SoftBank does the splits - plans to separate domestic and overseas businesses
It’s just been announced that Japan's SoftBank Group, the owner of US carrier Sprint, plans to separate its domestic and overseas businesses to put some backbone back into its sagging share price. Despite a massive $4.4 billion buyback plan initiated a month ago, Softbank has continued in the doldrums and now SoftBank Group Chairman and Chief Executive Masayoshi Son, has decided on some shock therapy.
The new structure will see the overseas division of the Japanese group being separated from the domestic business with each side getting its own chief executive. The OS business will include Softbank’s majority stake in Sprint (loss-making) and its Alibaba Group holding, according to Reuters. Masayoshi Son will remain in overall charge of both units.
But it may be a case of Masayoshi Son concentrating on the wrong thing, according to Paul Heugh, CEO of Skarbek Associates, a strategy consultancy specialising in major transformational change.
“When undertaking major structural changes, organisations are prone to focusing too narrowly on the financial aspects of the business case," says Heugh. "Vital though those are, optimism bias ensures that second and third order effects are not given sufficient thought, as it is hoped they will ‘sort themselves out’.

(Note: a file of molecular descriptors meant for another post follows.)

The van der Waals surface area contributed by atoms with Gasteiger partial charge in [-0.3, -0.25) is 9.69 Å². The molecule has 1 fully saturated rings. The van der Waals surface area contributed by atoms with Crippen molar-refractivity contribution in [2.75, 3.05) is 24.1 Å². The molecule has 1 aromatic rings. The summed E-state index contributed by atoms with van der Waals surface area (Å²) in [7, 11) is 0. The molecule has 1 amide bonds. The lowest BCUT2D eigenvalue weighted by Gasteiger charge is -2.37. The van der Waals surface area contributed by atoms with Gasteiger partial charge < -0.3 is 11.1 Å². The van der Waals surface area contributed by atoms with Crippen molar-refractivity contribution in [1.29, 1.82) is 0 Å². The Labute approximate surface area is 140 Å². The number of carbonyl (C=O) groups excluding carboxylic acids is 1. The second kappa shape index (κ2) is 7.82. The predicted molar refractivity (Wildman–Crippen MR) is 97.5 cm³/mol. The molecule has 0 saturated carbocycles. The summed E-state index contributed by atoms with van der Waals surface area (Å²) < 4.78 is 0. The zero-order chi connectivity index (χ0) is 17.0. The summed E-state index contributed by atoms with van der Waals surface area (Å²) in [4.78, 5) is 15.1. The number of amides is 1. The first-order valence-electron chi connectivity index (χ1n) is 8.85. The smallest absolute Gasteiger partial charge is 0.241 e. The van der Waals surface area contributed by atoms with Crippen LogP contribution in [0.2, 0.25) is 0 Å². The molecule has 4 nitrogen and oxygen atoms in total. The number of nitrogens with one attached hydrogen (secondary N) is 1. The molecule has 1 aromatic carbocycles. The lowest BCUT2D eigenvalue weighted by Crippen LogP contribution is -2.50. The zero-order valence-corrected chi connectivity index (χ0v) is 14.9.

"SoftBank needs to be aware of how its information flows across function and geography. This “software code” is rarely documented and operates with low visibility but in all organisations is vital to a functioning, efficient business. The bisection of SoftBank will inevitably separate the nodes that invisibly connect people, decisions and processes; they will unknowingly lose vital knowledge assets. With the software code broken, the business case becomes a much harder proposition to deliver.”
It would be wrong to write off Masayoshi Son and SoftBank just because of a little local difficulty. SoftBank (with Son at the helm) has jinked and segwayed from being a humble distributor of packaged software in Japan, getting into the ISP business, branching out into telecommunications proper and then buying Vodafone's Japanese mobile business in 2006. Perfect timing as the next year along came the iPhone and Son became its first Japanese distriutor - the rest, as they say, is history.
Now there are signs that the mobile industry is losing its growth sheen and Son is readjusting things again, apparently moving the thrust of his investment back towards Internet companies. It's just about possible that he's readying Sprint and some of his other properties for a sell-off if an opportunity presents itself.
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